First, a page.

For our purposes here, Sherman’s most astute statement was to a CNN interviewer after the on-field rage. His explanation is critical to understanding how abuse can happen in a violent sport, “barbaric” in his own words. He distinguishes play on the field that is necessarily brutal to be successful from how players should conduct themselves off the field, in the locker room and when they re-enter civilian off-the=field life. I call it the Sherman Switch. Listen to his brief explanation. Mature players, currently all men, flip that switch. It is clearly “manly” to do so. He even eschews fighting.

(more…)

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Here’s a bullying thug: GOP Congressman Grimm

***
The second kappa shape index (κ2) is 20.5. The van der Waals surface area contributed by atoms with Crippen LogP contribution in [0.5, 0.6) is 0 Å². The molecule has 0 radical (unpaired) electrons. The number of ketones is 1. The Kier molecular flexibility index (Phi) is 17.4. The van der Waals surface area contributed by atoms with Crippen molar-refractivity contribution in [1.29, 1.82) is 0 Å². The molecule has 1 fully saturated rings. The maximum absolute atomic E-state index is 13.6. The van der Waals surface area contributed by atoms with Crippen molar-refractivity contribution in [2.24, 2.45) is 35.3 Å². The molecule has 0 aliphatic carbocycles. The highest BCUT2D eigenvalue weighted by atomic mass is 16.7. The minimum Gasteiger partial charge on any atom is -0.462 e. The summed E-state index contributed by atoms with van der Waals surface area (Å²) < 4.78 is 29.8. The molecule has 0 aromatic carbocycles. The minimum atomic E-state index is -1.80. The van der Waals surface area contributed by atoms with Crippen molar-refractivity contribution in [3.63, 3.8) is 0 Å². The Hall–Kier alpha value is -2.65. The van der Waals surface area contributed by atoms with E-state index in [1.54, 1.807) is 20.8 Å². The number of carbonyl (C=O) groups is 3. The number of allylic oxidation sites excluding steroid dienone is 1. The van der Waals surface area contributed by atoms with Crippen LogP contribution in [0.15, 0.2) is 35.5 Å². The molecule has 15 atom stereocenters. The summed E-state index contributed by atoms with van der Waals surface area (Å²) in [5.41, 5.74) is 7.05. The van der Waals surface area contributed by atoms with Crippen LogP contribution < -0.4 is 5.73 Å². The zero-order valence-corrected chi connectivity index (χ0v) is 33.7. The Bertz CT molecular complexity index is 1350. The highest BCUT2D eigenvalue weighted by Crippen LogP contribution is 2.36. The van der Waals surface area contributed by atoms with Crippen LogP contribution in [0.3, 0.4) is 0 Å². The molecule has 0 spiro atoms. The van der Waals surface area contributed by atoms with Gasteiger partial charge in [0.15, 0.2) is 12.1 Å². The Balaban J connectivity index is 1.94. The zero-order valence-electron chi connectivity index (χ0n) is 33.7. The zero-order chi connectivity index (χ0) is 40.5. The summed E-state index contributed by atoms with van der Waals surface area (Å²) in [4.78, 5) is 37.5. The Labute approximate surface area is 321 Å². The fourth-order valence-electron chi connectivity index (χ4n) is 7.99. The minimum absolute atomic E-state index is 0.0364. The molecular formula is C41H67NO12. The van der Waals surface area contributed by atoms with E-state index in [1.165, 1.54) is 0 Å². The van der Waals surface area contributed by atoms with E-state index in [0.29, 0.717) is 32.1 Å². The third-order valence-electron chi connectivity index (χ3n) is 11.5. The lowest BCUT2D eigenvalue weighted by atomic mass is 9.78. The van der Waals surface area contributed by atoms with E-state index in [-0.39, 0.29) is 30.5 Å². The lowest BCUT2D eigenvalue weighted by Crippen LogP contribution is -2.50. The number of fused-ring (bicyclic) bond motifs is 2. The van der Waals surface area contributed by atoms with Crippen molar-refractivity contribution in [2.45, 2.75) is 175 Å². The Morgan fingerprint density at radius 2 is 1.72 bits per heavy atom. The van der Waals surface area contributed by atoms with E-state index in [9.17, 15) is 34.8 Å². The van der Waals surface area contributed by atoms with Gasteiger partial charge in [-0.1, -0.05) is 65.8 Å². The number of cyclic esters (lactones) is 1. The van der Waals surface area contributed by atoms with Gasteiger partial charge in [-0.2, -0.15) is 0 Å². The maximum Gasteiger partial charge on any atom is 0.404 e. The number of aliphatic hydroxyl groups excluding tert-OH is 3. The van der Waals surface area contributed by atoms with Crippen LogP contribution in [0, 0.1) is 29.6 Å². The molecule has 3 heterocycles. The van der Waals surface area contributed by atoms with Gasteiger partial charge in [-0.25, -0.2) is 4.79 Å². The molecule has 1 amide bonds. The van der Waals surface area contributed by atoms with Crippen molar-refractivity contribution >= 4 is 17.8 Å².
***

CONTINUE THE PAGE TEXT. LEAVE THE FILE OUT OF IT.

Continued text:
Wednesday, January 29th, 2014

Last week, the FBI arrested Congressman Michael Grimm’s (R-NY) fundraiser (and ex-girlfriend) Diana Durand on charges of illegally contributing more than $10,000 to Grimm’s 2010 campaign through straw donors. And he’s a known “tough guy,” as an ex-Marine and FBI agent.

Last night he was interviewed by NY1-TV reporter Michael Scotto. After commenting about the State of the Union address, Scotto dared to start to ask Grimm about the above scandal, but didn’t get the question out before Grimm declared it off limits.

Grimm walked out of camera range for seconds. Then he returned while the camera was still running to threaten Scotto. Here’s the text of the exchange.

Grimm: “Let me be clear to you, you ever do that to me again I’ll throw you off this f—–g balcony.”

Scotto: “Why? I just wanted to ask you…”

[[cross talk]]

Grimm: “If you ever do that to me again…”

Scotto: “Why? Why? It’s a valid question.” [[cross talk]]

Grimm: “No, no, you’re not man enough, you’re not man enough. I’ll break you in half. Like a boy.”